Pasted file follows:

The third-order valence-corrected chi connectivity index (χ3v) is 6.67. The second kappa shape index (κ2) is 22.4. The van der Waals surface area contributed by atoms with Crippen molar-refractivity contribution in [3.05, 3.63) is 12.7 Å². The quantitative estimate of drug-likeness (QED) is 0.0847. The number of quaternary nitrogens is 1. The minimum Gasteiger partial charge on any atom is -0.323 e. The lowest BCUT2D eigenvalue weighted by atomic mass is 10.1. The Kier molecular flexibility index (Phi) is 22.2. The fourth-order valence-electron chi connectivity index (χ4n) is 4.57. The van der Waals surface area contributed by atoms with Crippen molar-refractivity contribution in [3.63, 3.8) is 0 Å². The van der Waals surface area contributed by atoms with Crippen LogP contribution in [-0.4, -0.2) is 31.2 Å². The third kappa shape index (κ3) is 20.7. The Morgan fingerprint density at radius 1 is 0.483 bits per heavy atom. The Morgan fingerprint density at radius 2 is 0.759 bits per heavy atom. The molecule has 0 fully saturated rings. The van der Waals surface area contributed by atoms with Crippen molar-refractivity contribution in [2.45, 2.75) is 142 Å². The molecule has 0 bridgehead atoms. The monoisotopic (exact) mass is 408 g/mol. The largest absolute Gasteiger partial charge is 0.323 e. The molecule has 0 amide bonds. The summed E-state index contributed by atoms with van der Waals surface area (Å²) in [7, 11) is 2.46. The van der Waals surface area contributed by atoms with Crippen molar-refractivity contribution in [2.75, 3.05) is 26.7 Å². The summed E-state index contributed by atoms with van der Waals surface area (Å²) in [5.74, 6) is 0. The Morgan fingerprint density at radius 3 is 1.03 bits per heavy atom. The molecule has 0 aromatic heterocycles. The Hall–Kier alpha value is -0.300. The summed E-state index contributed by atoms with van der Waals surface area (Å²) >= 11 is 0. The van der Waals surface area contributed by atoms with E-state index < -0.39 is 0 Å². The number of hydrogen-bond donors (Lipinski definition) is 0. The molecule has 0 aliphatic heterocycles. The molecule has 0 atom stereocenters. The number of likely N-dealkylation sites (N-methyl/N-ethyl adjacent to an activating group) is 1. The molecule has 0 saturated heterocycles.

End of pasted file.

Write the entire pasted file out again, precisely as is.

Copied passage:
The third-order valence-corrected chi connectivity index (χ3v) is 6.67. The second kappa shape index (κ2) is 22.4. The van der Waals surface area contributed by atoms with Crippen molar-refractivity contribution in [3.05, 3.63) is 12.7 Å². The quantitative estimate of drug-likeness (QED) is 0.0847. The number of quaternary nitrogens is 1. The minimum Gasteiger partial charge on any atom is -0.323 e. The lowest BCUT2D eigenvalue weighted by atomic mass is 10.1. The Kier molecular flexibility index (Phi) is 22.2. The fourth-order valence-electron chi connectivity index (χ4n) is 4.57. The van der Waals surface area contributed by atoms with Crippen molar-refractivity contribution in [3.63, 3.8) is 0 Å². The van der Waals surface area contributed by atoms with Crippen LogP contribution in [-0.4, -0.2) is 31.2 Å². The third kappa shape index (κ3) is 20.7. The Morgan fingerprint density at radius 1 is 0.483 bits per heavy atom. The Morgan fingerprint density at radius 2 is 0.759 bits per heavy atom. The molecule has 0 fully saturated rings. The van der Waals surface area contributed by atoms with Crippen molar-refractivity contribution in [2.45, 2.75) is 142 Å². The molecule has 0 bridgehead atoms. The monoisotopic (exact) mass is 408 g/mol. The largest absolute Gasteiger partial charge is 0.323 e. The molecule has 0 amide bonds. The summed E-state index contributed by atoms with van der Waals surface area (Å²) in [7, 11) is 2.46. The van der Waals surface area contributed by atoms with Crippen molar-refractivity contribution in [2.75, 3.05) is 26.7 Å². The summed E-state index contributed by atoms with van der Waals surface area (Å²) in [5.74, 6) is 0. The Morgan fingerprint density at radius 3 is 1.03 bits per heavy atom. The molecule has 0 aromatic heterocycles. The Hall–Kier alpha value is -0.300. The summed E-state index contributed by atoms with van der Waals surface area (Å²) >= 11 is 0. The van der Waals surface area contributed by atoms with E-state index < -0.39 is 0 Å². The number of hydrogen-bond donors (Lipinski definition) is 0. The molecule has 0 aliphatic heterocycles. The molecule has 0 atom stereocenters. The number of likely N-dealkylation sites (N-methyl/N-ethyl adjacent to an activating group) is 1. The molecule has 0 saturated heterocycles.